MICHELE NORRIS, host:
The Senate worked late into the evening yesterday, then adjourned until mid-September. The ruling Democrats were determined not to leave empty-handed as both parties gird for potentially game-changing midterm elections.
NPR's David Welna reports that partisanship is growing sharper. And yet, as the session ended, not all was gridlocked.
DAVID WELNA: It's summertime, but at least in the Senate, the living has not been easy. Senators did confirm Elena Kagan for the Supreme Court just before leaving. But of the 63 votes she got, only five came from Republicans. It was the smallest vote total ever for a high court nominee appointed by a Democrat.
Right after that vote, the Senate's number two Democrat, Dick Durbin, recalled a conversation he said took place between Minority Leader Mitch McConnell and Majority Leader Harry Reid.
Senator DICK DURBIN (Democrat, Illinois): Senator McConnell came to Senator Reid several months ago and said: If you haven't noticed, it's over. And you can stay as long as you want, but nothing's going to happen. And so anything we've had has been nothing short of a political miracle.
WELNA: With 59 in the Democratic Caucus, making political miracles happen comes down to finding one or two Republicans for the 60 votes needed to thwart GOP filibusters. And there've been plenty of them. When Democrats tried bringing up a bill earlier this week with $10 billion to avoid teacher layoffs and $16 billion to help states pay for Medicaid, Republican leader McConnell objected.
Senator MITCH McCONNELL (Republican, Kentucky): This bill is a brazen attempt to funnel more money to public employee unions before an election at a moment of record deficits and debt.
WELNA: But by cutting the original money for teachers by more than half and by finding funds elsewhere to pay for it, Democrats won over Maine Republican Olympia Snowe.
Senator OLYMPIA SNOWE (Republican, Maine): Given the dire economic circumstances that most states are confronting today, I think we understand that we've got to alleviate that financial hardship at this point.
WELNA: Maine's other GOP senator, Susan Collins, also backed the bill, which passed yesterday. If the House approves it as well, in a special recess session next week, Democrats will have a job-saving accomplishment to tout to constituents.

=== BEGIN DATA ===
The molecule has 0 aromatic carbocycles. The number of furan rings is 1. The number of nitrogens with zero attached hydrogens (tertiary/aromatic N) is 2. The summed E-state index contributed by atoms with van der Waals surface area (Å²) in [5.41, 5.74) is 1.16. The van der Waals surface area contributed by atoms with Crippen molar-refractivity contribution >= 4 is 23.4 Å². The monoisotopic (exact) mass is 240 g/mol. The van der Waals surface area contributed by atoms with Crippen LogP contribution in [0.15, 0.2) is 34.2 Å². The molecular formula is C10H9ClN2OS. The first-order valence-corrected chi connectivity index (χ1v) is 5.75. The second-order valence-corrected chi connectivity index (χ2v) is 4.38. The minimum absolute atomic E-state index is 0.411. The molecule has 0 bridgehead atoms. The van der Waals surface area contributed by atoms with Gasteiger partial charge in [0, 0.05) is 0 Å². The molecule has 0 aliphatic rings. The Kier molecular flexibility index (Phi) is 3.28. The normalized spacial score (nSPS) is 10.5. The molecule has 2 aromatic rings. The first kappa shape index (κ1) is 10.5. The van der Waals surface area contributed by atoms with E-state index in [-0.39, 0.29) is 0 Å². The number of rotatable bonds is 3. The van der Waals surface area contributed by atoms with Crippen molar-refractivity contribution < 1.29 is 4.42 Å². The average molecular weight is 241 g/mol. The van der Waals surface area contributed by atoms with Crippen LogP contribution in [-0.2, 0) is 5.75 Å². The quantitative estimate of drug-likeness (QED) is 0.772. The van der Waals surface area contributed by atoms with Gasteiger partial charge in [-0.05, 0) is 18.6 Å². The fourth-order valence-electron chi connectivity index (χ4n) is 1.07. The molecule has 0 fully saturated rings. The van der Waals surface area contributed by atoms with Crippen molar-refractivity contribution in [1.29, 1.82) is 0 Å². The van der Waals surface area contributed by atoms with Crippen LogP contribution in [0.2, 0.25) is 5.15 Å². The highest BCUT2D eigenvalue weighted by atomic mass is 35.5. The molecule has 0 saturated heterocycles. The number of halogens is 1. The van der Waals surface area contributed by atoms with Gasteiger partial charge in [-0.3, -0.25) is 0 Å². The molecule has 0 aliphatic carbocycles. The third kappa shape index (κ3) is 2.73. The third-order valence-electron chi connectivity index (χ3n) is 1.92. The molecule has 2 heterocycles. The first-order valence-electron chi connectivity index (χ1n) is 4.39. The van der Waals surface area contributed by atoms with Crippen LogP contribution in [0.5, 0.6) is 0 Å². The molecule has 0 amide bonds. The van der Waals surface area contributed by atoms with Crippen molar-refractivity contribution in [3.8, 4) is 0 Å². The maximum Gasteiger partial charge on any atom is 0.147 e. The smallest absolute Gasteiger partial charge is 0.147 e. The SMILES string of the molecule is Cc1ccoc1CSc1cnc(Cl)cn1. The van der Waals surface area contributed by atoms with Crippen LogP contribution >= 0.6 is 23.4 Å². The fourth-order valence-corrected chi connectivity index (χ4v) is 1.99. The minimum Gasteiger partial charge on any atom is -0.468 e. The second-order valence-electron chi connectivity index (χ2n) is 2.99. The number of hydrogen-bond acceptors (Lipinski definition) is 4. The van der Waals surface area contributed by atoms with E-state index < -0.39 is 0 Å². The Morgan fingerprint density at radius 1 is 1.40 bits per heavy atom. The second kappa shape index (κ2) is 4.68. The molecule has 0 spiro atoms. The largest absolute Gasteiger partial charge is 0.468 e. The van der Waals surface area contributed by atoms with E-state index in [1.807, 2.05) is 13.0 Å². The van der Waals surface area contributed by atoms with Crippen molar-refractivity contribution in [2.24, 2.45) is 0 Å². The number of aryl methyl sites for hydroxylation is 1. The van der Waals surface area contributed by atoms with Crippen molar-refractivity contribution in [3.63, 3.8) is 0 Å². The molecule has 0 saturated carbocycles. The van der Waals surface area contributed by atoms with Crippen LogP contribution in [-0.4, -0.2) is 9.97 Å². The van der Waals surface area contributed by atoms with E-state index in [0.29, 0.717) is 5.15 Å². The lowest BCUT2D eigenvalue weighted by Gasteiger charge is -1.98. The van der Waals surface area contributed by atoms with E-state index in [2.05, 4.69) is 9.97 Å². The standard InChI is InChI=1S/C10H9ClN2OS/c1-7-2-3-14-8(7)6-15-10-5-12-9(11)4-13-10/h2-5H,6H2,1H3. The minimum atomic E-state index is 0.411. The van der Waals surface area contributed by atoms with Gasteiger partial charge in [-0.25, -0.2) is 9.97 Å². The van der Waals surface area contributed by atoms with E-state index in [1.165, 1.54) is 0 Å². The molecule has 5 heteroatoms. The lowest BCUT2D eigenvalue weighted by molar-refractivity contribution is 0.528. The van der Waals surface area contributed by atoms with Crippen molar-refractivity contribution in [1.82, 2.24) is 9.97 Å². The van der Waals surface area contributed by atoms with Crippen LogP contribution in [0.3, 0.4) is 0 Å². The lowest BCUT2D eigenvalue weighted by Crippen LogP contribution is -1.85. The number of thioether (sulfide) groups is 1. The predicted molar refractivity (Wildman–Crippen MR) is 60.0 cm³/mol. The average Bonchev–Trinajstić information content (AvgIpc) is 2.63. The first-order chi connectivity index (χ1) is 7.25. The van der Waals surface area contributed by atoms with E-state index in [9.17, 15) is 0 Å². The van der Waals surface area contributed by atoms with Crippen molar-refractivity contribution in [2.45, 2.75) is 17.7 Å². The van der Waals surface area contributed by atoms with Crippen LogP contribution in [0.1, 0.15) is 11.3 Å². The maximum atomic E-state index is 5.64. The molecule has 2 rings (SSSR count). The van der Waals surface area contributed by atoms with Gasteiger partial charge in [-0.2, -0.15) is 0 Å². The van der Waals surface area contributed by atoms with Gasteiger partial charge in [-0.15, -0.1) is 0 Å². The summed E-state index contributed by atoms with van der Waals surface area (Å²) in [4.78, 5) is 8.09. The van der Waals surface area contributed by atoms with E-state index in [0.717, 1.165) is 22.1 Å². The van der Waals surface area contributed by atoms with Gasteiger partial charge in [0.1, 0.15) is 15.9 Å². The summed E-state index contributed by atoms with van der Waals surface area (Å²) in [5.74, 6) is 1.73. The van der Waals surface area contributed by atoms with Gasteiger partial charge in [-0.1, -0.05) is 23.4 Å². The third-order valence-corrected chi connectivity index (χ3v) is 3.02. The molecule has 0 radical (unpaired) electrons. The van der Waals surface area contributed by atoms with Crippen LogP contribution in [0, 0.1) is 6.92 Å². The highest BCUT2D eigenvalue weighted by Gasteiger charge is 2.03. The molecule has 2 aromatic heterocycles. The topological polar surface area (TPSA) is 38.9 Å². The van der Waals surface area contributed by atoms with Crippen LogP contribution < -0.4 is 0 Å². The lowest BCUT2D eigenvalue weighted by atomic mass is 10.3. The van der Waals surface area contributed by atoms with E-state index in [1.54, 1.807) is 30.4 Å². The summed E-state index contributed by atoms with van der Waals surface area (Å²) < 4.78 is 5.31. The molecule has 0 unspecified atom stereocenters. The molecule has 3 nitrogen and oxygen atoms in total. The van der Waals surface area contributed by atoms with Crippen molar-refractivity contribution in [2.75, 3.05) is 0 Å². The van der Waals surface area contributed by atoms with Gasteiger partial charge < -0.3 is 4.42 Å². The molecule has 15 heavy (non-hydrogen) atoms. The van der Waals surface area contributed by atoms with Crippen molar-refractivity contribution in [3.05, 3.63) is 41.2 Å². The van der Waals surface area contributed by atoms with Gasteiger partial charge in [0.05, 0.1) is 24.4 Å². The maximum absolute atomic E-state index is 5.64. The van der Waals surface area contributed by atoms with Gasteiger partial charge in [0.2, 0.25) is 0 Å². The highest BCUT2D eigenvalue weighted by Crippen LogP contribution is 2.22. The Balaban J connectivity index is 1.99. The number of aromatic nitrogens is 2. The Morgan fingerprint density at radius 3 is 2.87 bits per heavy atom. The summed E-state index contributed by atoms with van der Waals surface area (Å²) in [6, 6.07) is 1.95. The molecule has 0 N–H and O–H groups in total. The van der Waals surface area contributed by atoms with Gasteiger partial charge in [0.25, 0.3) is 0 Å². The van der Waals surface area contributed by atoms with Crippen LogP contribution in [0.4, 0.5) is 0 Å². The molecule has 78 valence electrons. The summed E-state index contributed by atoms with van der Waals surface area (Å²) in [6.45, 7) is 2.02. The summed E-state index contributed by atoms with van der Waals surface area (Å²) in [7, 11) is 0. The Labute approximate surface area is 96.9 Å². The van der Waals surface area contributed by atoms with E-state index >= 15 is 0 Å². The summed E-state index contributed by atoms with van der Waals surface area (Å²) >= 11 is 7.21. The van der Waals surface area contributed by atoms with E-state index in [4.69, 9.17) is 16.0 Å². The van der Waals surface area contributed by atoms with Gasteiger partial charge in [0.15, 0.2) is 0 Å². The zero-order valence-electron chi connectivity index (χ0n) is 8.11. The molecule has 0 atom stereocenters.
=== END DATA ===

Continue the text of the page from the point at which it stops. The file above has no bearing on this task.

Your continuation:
They've clearly been looking for ways to score points with voters. Majority Leader Reid mentioned such efforts a few days ago.
Senator HARRY REID (Democrat, Nevada): One of my senators came to me and said that they did some testing of all the issues, and surprisingly, child nutrition scored extremely high with focus groups in all the polling. We want to get that done.
WELNA: By late afternoon yesterday, Arkansas Democrat Blanche Lincoln was thanking her Senate colleagues for, in her words, rising above partisan politics and passing a bill she had sponsored that boosts funding for school lunches.
Senator BLANCHE LINCOLN (Democrat, Arkansas): I'm so pleased today to say that we have seized this opportunity to make a historic investment in our children.
WELNA: It clearly helped that Lincoln got Georgia's Saxby Chambliss, the top Republican on the Agriculture Committee she chairs, to co-sponsor the measure.
Likewise, when New York Democrat Charles Schumer proposed a bill yesterday, spending another $600 million on securing the U.S.-Mexico border, it was something Alabama Republican Jeff Sessions simply could not refuse.
Senator JEFF SESSIONS (Republican, Alabama): As we leave this Congress to go home and get ready to campaign, many of the people, they can say maybe they did something that was helpful in eliminating illegal immigration - something other than suing the state of Arizona.
WELNA: But Majority Leader Reid's effort to push through a scaled-back energy bill this week ran into opposition not only from Republicans but from some Democrats as well. Payments to settle class-action lawsuits by black farmers and American Indians also got blocked. A jobs bill with loans and tax breaks for small businesses is stalled. That legislation will be taken up again when Congress reconvenes for four weeks in September. Democrats say they'll also try to deal with expiring Bush tax cuts.
Even a political miracle, though, may not be enough to get so much done so close to the big election.
David Welna, NPR News, the Capitol.
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